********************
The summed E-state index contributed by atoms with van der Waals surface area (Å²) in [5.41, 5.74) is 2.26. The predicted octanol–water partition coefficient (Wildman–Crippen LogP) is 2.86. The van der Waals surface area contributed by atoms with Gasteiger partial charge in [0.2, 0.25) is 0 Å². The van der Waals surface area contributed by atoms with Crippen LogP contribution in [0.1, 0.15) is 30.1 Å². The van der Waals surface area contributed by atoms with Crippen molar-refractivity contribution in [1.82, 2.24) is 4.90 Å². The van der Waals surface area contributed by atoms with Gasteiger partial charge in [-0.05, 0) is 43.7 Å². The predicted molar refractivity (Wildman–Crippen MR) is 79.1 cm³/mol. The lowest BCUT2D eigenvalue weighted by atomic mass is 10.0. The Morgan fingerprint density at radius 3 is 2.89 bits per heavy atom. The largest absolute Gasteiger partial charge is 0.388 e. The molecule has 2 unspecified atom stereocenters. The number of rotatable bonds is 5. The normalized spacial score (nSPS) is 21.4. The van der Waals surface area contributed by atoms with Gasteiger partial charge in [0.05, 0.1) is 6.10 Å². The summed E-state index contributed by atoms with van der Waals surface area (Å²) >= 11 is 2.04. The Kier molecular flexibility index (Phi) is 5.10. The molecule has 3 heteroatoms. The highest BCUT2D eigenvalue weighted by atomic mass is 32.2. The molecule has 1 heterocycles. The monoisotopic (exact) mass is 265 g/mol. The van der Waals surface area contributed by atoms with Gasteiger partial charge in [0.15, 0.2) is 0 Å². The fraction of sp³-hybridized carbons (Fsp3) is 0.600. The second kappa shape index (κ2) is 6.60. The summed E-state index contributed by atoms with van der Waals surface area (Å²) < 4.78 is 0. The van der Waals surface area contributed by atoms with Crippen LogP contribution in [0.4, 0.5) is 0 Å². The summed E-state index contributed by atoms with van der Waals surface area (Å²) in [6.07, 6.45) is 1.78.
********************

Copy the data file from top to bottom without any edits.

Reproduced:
The summed E-state index contributed by atoms with van der Waals surface area (Å²) in [5.41, 5.74) is 2.26. The predicted octanol–water partition coefficient (Wildman–Crippen LogP) is 2.86. The van der Waals surface area contributed by atoms with Gasteiger partial charge in [0.2, 0.25) is 0 Å². The van der Waals surface area contributed by atoms with Crippen LogP contribution in [0.1, 0.15) is 30.1 Å². The van der Waals surface area contributed by atoms with Crippen molar-refractivity contribution in [1.82, 2.24) is 4.90 Å². The van der Waals surface area contributed by atoms with Gasteiger partial charge in [-0.05, 0) is 43.7 Å². The predicted molar refractivity (Wildman–Crippen MR) is 79.1 cm³/mol. The lowest BCUT2D eigenvalue weighted by atomic mass is 10.0. The Morgan fingerprint density at radius 3 is 2.89 bits per heavy atom. The largest absolute Gasteiger partial charge is 0.388 e. The molecule has 2 unspecified atom stereocenters. The number of rotatable bonds is 5. The normalized spacial score (nSPS) is 21.4. The van der Waals surface area contributed by atoms with Gasteiger partial charge in [0.05, 0.1) is 6.10 Å². The summed E-state index contributed by atoms with van der Waals surface area (Å²) >= 11 is 2.04. The Kier molecular flexibility index (Phi) is 5.10. The molecule has 3 heteroatoms. The highest BCUT2D eigenvalue weighted by atomic mass is 32.2. The molecule has 1 heterocycles. The monoisotopic (exact) mass is 265 g/mol. The van der Waals surface area contributed by atoms with Gasteiger partial charge in [0.15, 0.2) is 0 Å². The fraction of sp³-hybridized carbons (Fsp3) is 0.600. The second kappa shape index (κ2) is 6.60. The summed E-state index contributed by atoms with van der Waals surface area (Å²) < 4.78 is 0. The van der Waals surface area contributed by atoms with Crippen LogP contribution in [0.4, 0.5) is 0 Å². The summed E-state index contributed by atoms with van der Waals surface area (Å²) in [6.07, 6.45) is 1.78.